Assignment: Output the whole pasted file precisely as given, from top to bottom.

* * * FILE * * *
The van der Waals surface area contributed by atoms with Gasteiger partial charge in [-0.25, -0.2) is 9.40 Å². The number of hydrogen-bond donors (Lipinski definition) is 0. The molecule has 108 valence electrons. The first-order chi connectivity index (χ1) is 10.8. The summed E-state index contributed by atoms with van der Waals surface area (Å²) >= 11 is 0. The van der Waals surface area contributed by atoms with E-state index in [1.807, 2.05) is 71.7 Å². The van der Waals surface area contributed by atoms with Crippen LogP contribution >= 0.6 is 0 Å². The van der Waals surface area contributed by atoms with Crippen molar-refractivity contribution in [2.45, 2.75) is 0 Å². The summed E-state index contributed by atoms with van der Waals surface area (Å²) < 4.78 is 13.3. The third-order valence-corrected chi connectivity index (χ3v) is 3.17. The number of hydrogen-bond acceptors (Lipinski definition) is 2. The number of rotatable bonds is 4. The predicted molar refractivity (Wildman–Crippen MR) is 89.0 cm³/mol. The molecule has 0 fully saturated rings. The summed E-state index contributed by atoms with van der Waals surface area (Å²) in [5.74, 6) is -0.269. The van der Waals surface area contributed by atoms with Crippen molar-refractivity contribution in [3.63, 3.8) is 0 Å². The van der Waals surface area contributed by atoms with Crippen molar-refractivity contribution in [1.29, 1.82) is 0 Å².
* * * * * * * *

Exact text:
The van der Waals surface area contributed by atoms with Gasteiger partial charge in [-0.25, -0.2) is 9.40 Å². The number of hydrogen-bond donors (Lipinski definition) is 0. The molecule has 108 valence electrons. The first-order chi connectivity index (χ1) is 10.8. The summed E-state index contributed by atoms with van der Waals surface area (Å²) >= 11 is 0. The van der Waals surface area contributed by atoms with E-state index in [1.807, 2.05) is 71.7 Å². The van der Waals surface area contributed by atoms with Crippen LogP contribution >= 0.6 is 0 Å². The van der Waals surface area contributed by atoms with Crippen molar-refractivity contribution in [2.45, 2.75) is 0 Å². The summed E-state index contributed by atoms with van der Waals surface area (Å²) < 4.78 is 13.3. The third-order valence-corrected chi connectivity index (χ3v) is 3.17. The number of hydrogen-bond acceptors (Lipinski definition) is 2. The number of rotatable bonds is 4. The predicted molar refractivity (Wildman–Crippen MR) is 89.0 cm³/mol. The molecule has 0 fully saturated rings. The summed E-state index contributed by atoms with van der Waals surface area (Å²) in [5.74, 6) is -0.269. The van der Waals surface area contributed by atoms with Crippen molar-refractivity contribution in [3.63, 3.8) is 0 Å². The van der Waals surface area contributed by atoms with Crippen molar-refractivity contribution in [1.29, 1.82) is 0 Å².